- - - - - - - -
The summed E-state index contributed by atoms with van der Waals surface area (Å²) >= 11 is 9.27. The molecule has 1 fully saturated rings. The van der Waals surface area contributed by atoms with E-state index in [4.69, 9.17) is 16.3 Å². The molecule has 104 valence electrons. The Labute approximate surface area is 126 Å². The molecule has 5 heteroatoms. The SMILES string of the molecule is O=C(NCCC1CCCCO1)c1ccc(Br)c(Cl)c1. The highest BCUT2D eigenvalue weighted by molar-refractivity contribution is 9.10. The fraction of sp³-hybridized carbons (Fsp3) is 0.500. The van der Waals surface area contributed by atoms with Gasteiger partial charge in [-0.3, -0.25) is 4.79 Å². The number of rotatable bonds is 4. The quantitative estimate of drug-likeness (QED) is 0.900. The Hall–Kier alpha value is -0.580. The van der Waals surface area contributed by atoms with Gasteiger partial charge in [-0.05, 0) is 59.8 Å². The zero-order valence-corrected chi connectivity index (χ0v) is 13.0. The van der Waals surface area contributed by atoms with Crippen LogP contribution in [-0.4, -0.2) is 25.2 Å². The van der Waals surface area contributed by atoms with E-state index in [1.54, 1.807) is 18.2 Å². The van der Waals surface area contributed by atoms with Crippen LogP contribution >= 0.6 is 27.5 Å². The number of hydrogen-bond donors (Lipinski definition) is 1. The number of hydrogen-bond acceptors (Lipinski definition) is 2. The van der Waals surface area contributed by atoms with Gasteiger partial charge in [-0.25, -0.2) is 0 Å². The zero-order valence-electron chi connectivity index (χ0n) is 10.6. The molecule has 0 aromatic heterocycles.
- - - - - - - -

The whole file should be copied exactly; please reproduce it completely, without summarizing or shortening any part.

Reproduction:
The summed E-state index contributed by atoms with van der Waals surface area (Å²) >= 11 is 9.27. The molecule has 1 fully saturated rings. The van der Waals surface area contributed by atoms with E-state index in [4.69, 9.17) is 16.3 Å². The molecule has 104 valence electrons. The Labute approximate surface area is 126 Å². The molecule has 5 heteroatoms. The SMILES string of the molecule is O=C(NCCC1CCCCO1)c1ccc(Br)c(Cl)c1. The highest BCUT2D eigenvalue weighted by molar-refractivity contribution is 9.10. The fraction of sp³-hybridized carbons (Fsp3) is 0.500. The van der Waals surface area contributed by atoms with Gasteiger partial charge in [-0.3, -0.25) is 4.79 Å². The number of rotatable bonds is 4. The quantitative estimate of drug-likeness (QED) is 0.900. The Hall–Kier alpha value is -0.580. The van der Waals surface area contributed by atoms with Gasteiger partial charge in [-0.05, 0) is 59.8 Å². The zero-order valence-corrected chi connectivity index (χ0v) is 13.0. The van der Waals surface area contributed by atoms with Crippen LogP contribution in [-0.4, -0.2) is 25.2 Å². The van der Waals surface area contributed by atoms with E-state index in [1.54, 1.807) is 18.2 Å². The van der Waals surface area contributed by atoms with Crippen LogP contribution >= 0.6 is 27.5 Å². The number of hydrogen-bond donors (Lipinski definition) is 1. The number of hydrogen-bond acceptors (Lipinski definition) is 2. The van der Waals surface area contributed by atoms with Gasteiger partial charge in [-0.25, -0.2) is 0 Å². The zero-order valence-electron chi connectivity index (χ0n) is 10.6. The molecule has 0 aromatic heterocycles.